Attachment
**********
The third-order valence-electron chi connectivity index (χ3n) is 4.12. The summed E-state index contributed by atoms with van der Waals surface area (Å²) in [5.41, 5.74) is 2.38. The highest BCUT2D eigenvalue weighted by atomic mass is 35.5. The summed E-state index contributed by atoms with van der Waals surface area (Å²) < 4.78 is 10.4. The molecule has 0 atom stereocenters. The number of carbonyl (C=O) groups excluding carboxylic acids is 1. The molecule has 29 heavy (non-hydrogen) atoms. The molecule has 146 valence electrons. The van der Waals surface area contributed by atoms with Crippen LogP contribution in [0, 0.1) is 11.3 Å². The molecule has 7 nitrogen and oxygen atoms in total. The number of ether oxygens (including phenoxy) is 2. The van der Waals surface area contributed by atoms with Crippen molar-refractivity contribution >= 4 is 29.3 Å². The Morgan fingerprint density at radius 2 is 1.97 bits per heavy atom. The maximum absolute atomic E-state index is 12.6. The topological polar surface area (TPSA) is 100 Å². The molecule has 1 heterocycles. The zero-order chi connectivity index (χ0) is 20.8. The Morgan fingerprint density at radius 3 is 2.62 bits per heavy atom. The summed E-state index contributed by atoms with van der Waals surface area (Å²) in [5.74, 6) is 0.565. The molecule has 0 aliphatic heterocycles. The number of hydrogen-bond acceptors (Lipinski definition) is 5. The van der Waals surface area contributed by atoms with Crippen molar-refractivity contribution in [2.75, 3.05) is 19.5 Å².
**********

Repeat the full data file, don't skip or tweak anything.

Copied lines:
The third-order valence-electron chi connectivity index (χ3n) is 4.12. The summed E-state index contributed by atoms with van der Waals surface area (Å²) in [5.41, 5.74) is 2.38. The highest BCUT2D eigenvalue weighted by atomic mass is 35.5. The summed E-state index contributed by atoms with van der Waals surface area (Å²) < 4.78 is 10.4. The molecule has 0 atom stereocenters. The number of carbonyl (C=O) groups excluding carboxylic acids is 1. The molecule has 29 heavy (non-hydrogen) atoms. The molecule has 146 valence electrons. The van der Waals surface area contributed by atoms with Crippen LogP contribution in [0, 0.1) is 11.3 Å². The molecule has 7 nitrogen and oxygen atoms in total. The number of ether oxygens (including phenoxy) is 2. The van der Waals surface area contributed by atoms with Crippen molar-refractivity contribution >= 4 is 29.3 Å². The Morgan fingerprint density at radius 2 is 1.97 bits per heavy atom. The maximum absolute atomic E-state index is 12.6. The topological polar surface area (TPSA) is 100 Å². The molecule has 1 heterocycles. The zero-order chi connectivity index (χ0) is 20.8. The Morgan fingerprint density at radius 3 is 2.62 bits per heavy atom. The summed E-state index contributed by atoms with van der Waals surface area (Å²) in [5.74, 6) is 0.565. The molecule has 0 aliphatic heterocycles. The number of hydrogen-bond acceptors (Lipinski definition) is 5. The van der Waals surface area contributed by atoms with Crippen molar-refractivity contribution in [2.75, 3.05) is 19.5 Å².